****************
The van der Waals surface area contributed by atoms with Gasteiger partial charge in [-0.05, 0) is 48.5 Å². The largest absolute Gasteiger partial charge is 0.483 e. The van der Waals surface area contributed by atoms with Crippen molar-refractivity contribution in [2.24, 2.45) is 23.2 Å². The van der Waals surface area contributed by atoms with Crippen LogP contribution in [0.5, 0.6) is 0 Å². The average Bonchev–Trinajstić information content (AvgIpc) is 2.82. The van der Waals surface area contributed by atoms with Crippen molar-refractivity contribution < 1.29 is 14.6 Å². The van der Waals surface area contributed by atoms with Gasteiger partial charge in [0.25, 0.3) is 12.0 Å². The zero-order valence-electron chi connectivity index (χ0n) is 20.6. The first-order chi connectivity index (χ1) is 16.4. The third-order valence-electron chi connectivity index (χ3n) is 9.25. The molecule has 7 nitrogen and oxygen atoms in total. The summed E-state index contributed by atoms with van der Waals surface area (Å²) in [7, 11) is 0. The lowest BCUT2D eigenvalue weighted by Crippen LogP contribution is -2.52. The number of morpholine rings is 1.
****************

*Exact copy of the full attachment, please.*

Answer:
The van der Waals surface area contributed by atoms with Gasteiger partial charge in [-0.05, 0) is 48.5 Å². The largest absolute Gasteiger partial charge is 0.483 e. The van der Waals surface area contributed by atoms with Crippen molar-refractivity contribution in [2.24, 2.45) is 23.2 Å². The van der Waals surface area contributed by atoms with Crippen LogP contribution in [0.5, 0.6) is 0 Å². The average Bonchev–Trinajstić information content (AvgIpc) is 2.82. The van der Waals surface area contributed by atoms with Crippen molar-refractivity contribution < 1.29 is 14.6 Å². The van der Waals surface area contributed by atoms with Gasteiger partial charge in [0.25, 0.3) is 12.0 Å². The zero-order valence-electron chi connectivity index (χ0n) is 20.6. The first-order chi connectivity index (χ1) is 16.4. The third-order valence-electron chi connectivity index (χ3n) is 9.25. The molecule has 7 nitrogen and oxygen atoms in total. The summed E-state index contributed by atoms with van der Waals surface area (Å²) in [7, 11) is 0. The lowest BCUT2D eigenvalue weighted by Crippen LogP contribution is -2.52. The number of morpholine rings is 1.